The View from a Library Bookshelf and Other Stories About Private School

By the end of our daily sessions together, books were stacked dangerously close to the edge of her desk…


“What are you doing? Are you insane? Someone WILL see you, you know.”

My friend hissed these words as she remained safely on the ground. I looked down at her from what appeared to be a monstrous height yet was one of maybe twelve or thirteen feet, tops.

Why was a fourth grader balancing precariously on a bookshelf, in a pleated, checkered school uniform, no less? I’ll start at the beginning.

I was the painfully shy kid in elementary school (though to be fair, I suppose many were). Beginning in kindergarten, teachers expressed concerns about my unwillingness to read aloud. I’d stammer and exert a mental concentration surely equivalent to that of a brain surgeon when holding a book in my hands. But no matter how hard I tried, the words simply wouldn’t come. She may have a learning disability, my tutors insisted. Perhaps she’s just a bit behind. Nothing to be ashamed of. Many kids struggle with reading.

After a few rounds of painful parent-teacher conferences and some tears on my end, it was decided I would attend a summer camp for those needing extra practice in subjects such as reading and math. My parents dropped me off every morning and collected my exhausted self (along with the day’s art projects) in the sweltering afternoons.

Summer camp isn’t all it’s cracked up to be—especially when it revolves around school work. Maybe it was a six-year-old’s daily frustration at being cooped up in a blisteringly hot classroom for four to five hours with a playground begging to be used just yards away. Or maybe it was the continual feeling of inadequacy I noticed after little success at reading in front of others. Whatever it was, something changed in that shy little girl, and one day, to the joy and subsequent bewilderment of the summer school teachers, she began to speak without a single stumble or pause.

This new (and rapid) development resulted in the immediate paging of yet another specialist, one who knocked on the door during classes every morning to lead me by the hand to her crowded office down the hall.

“Read any book you’d like,” she’d instruct in her singsong voice. “And don’t forget, I’ll be asking you some questions at the end of each one!”

After several meetings, she caught onto something the others hadn’t. With a strange expression on her face, the specialist pulled a second book off the shelf, and when I was finished with that one, she selected another, a few more, and eventually several at a time. By the end of our daily sessions together, books were stacked dangerously close to the edge of her desk, and not just any books, but encyclopedias, the classics, and even the Bible.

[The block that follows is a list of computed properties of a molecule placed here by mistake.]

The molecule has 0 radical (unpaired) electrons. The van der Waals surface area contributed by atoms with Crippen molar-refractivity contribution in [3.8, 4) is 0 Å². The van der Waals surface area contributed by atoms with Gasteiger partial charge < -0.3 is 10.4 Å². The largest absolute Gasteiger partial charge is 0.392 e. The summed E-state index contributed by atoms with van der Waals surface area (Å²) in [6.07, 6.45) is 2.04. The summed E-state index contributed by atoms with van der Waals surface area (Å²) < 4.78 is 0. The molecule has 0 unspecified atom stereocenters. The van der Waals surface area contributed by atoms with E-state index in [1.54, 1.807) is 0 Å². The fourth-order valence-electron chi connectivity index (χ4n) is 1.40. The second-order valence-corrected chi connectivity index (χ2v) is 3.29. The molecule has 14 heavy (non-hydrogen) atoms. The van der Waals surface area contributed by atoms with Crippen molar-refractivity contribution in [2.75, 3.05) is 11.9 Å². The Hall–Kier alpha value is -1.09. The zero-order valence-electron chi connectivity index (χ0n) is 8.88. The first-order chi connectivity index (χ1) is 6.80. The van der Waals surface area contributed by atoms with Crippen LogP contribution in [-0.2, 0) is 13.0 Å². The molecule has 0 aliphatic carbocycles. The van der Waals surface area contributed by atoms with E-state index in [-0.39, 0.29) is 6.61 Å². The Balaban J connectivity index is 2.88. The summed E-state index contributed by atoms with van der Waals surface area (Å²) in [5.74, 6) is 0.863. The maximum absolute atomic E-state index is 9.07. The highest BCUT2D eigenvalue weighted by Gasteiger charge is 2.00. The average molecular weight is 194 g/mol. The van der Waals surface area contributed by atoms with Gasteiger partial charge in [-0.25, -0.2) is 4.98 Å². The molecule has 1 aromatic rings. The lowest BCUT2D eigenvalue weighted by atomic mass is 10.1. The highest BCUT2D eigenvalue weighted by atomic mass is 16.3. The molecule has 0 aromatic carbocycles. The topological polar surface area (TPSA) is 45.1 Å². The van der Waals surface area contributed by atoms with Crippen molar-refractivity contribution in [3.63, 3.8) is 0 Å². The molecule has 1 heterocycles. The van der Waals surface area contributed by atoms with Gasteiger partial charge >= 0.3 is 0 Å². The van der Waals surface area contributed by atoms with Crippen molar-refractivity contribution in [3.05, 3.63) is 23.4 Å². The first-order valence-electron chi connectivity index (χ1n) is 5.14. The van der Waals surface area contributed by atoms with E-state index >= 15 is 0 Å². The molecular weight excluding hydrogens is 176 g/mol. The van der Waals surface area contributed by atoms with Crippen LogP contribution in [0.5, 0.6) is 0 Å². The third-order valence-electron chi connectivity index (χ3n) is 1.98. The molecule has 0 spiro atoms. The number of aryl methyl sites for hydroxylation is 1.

After some time my parents were called in. They listened with astonishment as my teachers and specialist with the melodic voice announced their daughter “had the reading ability and comprehension of a student at the high school level—or eighth grade, at the minimum.” After leaving that conference, my mother informed me I no longer had to attend the summer camp.

“But, Mom!” I protested. “I don’t want to leave. We’re performing Chicken Little: The Musical next week!”

(Yes. That was indeed the performance I looked forward to that summer. We made beaks from surgical masks. I’m still waiting for its Broadway debut.)

And so I began first grade with the confidence only a pint-sized girl could muster. Teachers learned this unexpected discovery about one of their pupils also meant because her brain would store such huge chunks of information at once, the words would trip over themselves in their effort to escape from her mouth. For this reason, I stayed in the tutoring sessions for several years.

Kids can be cruel. Unbelievably cruel. Surprisingly, some Catholic schools are breeding grounds for bullying (or unsurprisingly, depending on who you ask). To be sure, such an observation doesn’t discredit the Catholic faith. A few bad eggs in a school shouldn’t cause a system’s downfall if its purpose is noble and true. But my teachers were less than supportive, and though they didn’t realize it at the time, their public admonishing and disbelief at my reading ability fueled the fire.